The phases of the ABC algorithm Essay
The phases of the ABC algorithm, 478 words essay example
The ABC algorithm, which was originally proposed by Karaboga  and further developed by Karaboga and Basturk , , is a nature inspired algorithm based on the foraging behavior of real honeybees in finding and sharing information on food sources in their hives. It describes the foraging behavior, learning, memorizing and information sharing characteristics of honeybees .
Similar to the minimal model of forage selection of real honey bees, the colony of artificial bees consist of three categories employed bees, onlookers and scouts , . In the ABC algorithm, the position of a food source corresponds to a possible solution, and the nectar amount of a food source represents the quality (fitness) of the associated solution . The number of worker bees is equivalent to the number of solutions in the population .
The ABC algorithm is composed of four main phases (1) Initialization phase, (2) Employed Bees phase, (3) Onlooker Bees phase, and (4) Scout Bees phase. Except for the Initialization phase, the algorithm repeats the other phases until a specified termination criterion is satisfied.
(a) Initialization phase A specified number of initial solutions are detected within the bounds of search space.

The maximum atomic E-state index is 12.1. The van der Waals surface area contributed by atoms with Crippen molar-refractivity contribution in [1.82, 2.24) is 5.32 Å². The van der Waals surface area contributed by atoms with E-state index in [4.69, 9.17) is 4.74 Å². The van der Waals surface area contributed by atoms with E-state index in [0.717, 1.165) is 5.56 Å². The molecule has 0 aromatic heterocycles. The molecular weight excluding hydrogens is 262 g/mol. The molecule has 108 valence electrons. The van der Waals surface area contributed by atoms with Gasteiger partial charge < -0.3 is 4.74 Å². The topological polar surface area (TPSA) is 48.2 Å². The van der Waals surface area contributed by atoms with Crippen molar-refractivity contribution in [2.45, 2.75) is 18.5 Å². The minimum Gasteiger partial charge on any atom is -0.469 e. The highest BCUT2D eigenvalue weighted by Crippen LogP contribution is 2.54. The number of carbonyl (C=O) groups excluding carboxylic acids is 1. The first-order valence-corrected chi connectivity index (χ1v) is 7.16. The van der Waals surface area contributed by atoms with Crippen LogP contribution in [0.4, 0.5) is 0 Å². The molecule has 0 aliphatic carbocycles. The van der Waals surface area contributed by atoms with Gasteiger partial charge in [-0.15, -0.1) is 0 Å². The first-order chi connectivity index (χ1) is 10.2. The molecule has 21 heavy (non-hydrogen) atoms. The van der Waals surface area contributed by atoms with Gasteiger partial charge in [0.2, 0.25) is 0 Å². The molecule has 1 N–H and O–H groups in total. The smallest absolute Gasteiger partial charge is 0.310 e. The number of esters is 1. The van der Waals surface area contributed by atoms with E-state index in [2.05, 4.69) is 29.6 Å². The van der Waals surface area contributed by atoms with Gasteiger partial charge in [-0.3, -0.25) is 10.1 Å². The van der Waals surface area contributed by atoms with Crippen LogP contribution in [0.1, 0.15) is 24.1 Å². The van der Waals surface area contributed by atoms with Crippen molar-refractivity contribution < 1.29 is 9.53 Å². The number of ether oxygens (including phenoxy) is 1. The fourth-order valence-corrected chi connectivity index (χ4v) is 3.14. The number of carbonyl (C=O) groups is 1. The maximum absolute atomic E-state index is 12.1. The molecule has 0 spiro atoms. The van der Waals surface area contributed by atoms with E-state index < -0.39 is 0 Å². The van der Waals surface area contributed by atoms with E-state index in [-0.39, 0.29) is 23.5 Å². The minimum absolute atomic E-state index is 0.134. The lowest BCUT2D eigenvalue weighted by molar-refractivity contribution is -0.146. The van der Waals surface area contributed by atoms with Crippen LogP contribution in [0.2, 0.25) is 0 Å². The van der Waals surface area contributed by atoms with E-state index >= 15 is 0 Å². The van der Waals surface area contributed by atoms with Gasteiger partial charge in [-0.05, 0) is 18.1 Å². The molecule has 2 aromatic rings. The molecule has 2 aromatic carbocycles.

(b) Employed Bees phase At this step, each employed bee visits a solution, , to discover a better candidate solution,
(c) Onlooker Bees phase The onlooker bees also try to discover new solutions around the visited solutions like the employed bees do. However, in this step, information about the quality of solutions discovered by employed bees is shared with the onlooker bees. Therefore, each solution has no equal eligibility of visit but a probability of selection that is defined as follows
(d) Scout Bees phase A solution can be visited several times by employed and onlooker bees to find new solutions. After the number of unsuccessful trials equals limit value, the solution is marked as abandoned. Then, an employed bee, which is responsible for the abandoned solution, turns to a scout bee. A new solution is explored randomly by the scout bee with (1) at the Initialization Step .
1.2 Firefly algorithm
There are almost two thousand firefly species throughout the world, and most of them produce short and rhythmic flashes. The pattern of flashes is often unique for a particular species. Two fundamental functions of such flashes are to attract mating partners (communication), and to attract potential prey. In addition, flashing may also serve as a protective warning mechanism to remind potential predators of the bitter taste of fireflies.
Based on the idealized behavior of the flashing characteristics of fireflies, Xin-She Yang formulated the firefly algorithm (FA) by assuming 
1. All fireflies are unisexual, so that one firefly will be attracted to all other fireflies.
2. Attractiveness is proportional to their brightness, and for any two fireflies, the less bright one will be move towards the brighter one. However, the intensity (apparent brightness) decrease as their mutual distance increases.
3. If there are no fireflies brighter than a given firefly, it will move randomly.